Rosemay, the eldest daughter of Salsa, was a fine-looking young woman. She had long, black, crimped thick hair, a flawless complexion colour olive, captivating, bewitching black eyes and a mouth of extraordinary beauty. She never wore make-up, except for ‘Kaajol’, eyeliner which was made at home by placing a spoon in front of a lighted oil lamp. To add to her blessings, she had two gorgeous breasts, rounded and firm like two green apples. She never wore a brassiere under her blouse. Brassieres were a luxury for the rich.
One critical day, Radhika received a phone call from an anonymous informer. Her head reeled at hearing that her loving husband was keeping Rosemay as his mistress. She nearly collapsed but insisted on getting a proof of this devastating rumour. She was promised a proof by the informer, who added that he only wanted to see her happy.
Two days after, she lifted her phone. The informer was calling again. He told her to go immediately to such and such address. Her husband was there with Rosemay. She asked, Jalil , the chauffeur, to bring out her Rover; she was trembling all over; she asked two of her children to climb in the car, on the rear seat, beside her. Jalil drove her to a remote village which was bouncing with joy and music. The car of her husband was stationary on a side road which led to a cluster of ragged huts made of corrugated iron sheets. She alighted and went straight to a one room hut, pushed the door open and entered.
Followed screams, howls, cries…then Radhika returned to the Rover and Jalil drove silently home.
Later in the evening, and after a refreshing tub bath, Radhika found an ugly surprise awaiting her, by the side of her bed. An odd sandal was staring mockingly at her. She realized her blunder. During the scuffle at the place of her rival, she had lost the left sandal of the ‘Kalighata’ exclusive footwear which her husband had offered to her on her birthday. Moreover, in trying to bring her husband home, she had slipped, in her anger, disappointment and confusion, her left foot in the left ‘Kalighata’ sandal of Rosemay and brought it home with her.
Radhika howled with pain. Maid servants and her children all rushed to her room. She pointed to the sandal of Rosemay with a shaking finger, speechless. Her complexion had become completely white. In her eyes, there was a spark of madness. One of her daughters, a pony tailed girl of eight years, had the insight to lift the sandal of Rosemay from the bedroom floor and to throw it out of the balcony, very far in the wilderness. Somehow she knew that it was not her mother’s sandal. It was the sandal of Rosemay.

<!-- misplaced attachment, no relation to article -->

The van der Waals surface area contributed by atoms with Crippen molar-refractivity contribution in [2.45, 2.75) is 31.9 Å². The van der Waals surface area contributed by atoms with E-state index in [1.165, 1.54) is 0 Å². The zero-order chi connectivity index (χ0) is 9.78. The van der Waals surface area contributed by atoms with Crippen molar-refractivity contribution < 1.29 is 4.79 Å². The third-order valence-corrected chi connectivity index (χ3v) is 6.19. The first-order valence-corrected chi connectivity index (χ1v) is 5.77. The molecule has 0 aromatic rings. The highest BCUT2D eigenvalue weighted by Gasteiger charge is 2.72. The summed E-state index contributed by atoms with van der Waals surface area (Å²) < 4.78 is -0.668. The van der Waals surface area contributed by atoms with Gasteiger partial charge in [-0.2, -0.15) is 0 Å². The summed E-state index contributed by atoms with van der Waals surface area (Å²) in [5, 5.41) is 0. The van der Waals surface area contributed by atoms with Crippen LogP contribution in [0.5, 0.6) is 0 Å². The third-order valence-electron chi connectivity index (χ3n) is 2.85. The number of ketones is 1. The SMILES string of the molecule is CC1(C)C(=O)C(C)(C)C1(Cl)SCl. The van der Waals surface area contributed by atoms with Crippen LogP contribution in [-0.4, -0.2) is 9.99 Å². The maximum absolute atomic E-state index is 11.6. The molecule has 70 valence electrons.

Anita Bacha

THE SOCKS

In coils, like two cotton balls,
Coated with dust,
From under my bed
A brush stroke brought out the socks;

Forgotten,
Abandoned,
Consciously or unconsciously,
The socks you left behind;

Sad, blue,
Filled with bitterness,
The stare blank,
The socks,
I caught in my trembling hands,
Gave me a lump in my throat;

The socks recalled your being there,
Curled against me in my bed;
It was not a dream!

The socks made me a little scared,
Fear the idea that you will never come back,
To warm my bed,
To cover me with delicious cuddles;

The socks made me chuckle too,
Giggle at the idea that I had never seen such large feet,
Such big toes, teasingly tickling my feet;

The socks revived in me the great happiness,
These senseless moments,
When we both laughed like kids,
Happy to be together,
Pleased that we had met,
Pleased that we were in love!

– Anita Bacha –

Processed with MOLDIV

ON THE QUAY OF FAREWELL

On the quay of farewell,

In a covetous embrace

You gave me your heart;

On the quay of farewell,

You wiped my tears with your lips,

You offered me your eyes;

On the quay of farewell,

You spoke to me about your suffering,

You wanted my mouth to feel your fading breath;

On the quay of farewell,

You wanted me to remember your desires,

Your thirst and your hunger in-satiate;

On the quay of farewell,

You fumbled for the tenderness and sweetness that are in me,

That you will never find in another;

On the quay of farewell,

You hugged me tight in your arms,

You wanted to keep me forever;

On the quay of farewell,

Heavy as a winter coat,

The separation bent you into two

And,

You shouted my name ‘Ani!’

Anita Bacha

http://poetryofanitabacha.com/

 

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ROASTED CHESTNUTS

The woody scent of roasting chestnuts fills my whole being again, after decades and so far away from Europe; I am at One Utama shopping mall in Kuala Lumpur; memories of my student days flashed in front of my open eyes like a collage of eventful occurrences.

It was my first winter in London.

In those times,the days were extremely short and dark.Snow piled up in heaps on both sides of the roads as my friend,Baba, and I struggled to pave our way to Holborn tube station.
Curbed into two,shivering under my winter coat, a whiff of browning nuts made me jerk. I turned to my friend and asked –
” What’s the scent?’
“Roasting chestnuts” he replied, as he gestured with his chin at a black silhouette in the corner of the street.
I could vaguely make out,in the distance,a man or a woman, shabbily dressed, occupied in front of a stove of burning charcoals.A light smoke raised as a cloudy mist around the stove, danced playfully in the icy air.
We crossed the road.
The alluring scent of roasted chestnuts swelled my nostrils.
Baba bought a small paper bag of piping hot chestnuts and ceremoniously offered it to me.
I tasted the first roasted chestnut of my life and I spontaneously became fond of this soft and delightful delicacy.

Baba took up a job at Knightsbridge for end of term and Christmas vacation.
Among other lovely Christmas gifts, which he offered to me,I found a luxuriously wrapped box of ‘marrons glacés’ from Harrods.

After our law studies, we parted. We did not keep in touch but I still love chestnuts,roasted,candied or steamed.

It’s amazing how the sound of music or the whiff of a scent can bring to our mind souvenirs of cherished instances that we carry inside us and which,possibly none of us actually knows is there.

Anita Bacha

A KISS

A KISS IS THE MOST WONDERFUL GIFT WE CAN GIVE TO A LOVED ONE

TOO MANY RELATIONSHIPS END UP IN SEPARATION,

YET COUPLES NEVER FORGET THEIR FIRST KISS,

IT REMAINS FRESH AND SWEET IN THEIR MEMORY FOR ETERNITY.

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Illustration/Photography/Anita Bacha

Someone told me once ‘The kiss is the sweetest in the love’.

I totally agree!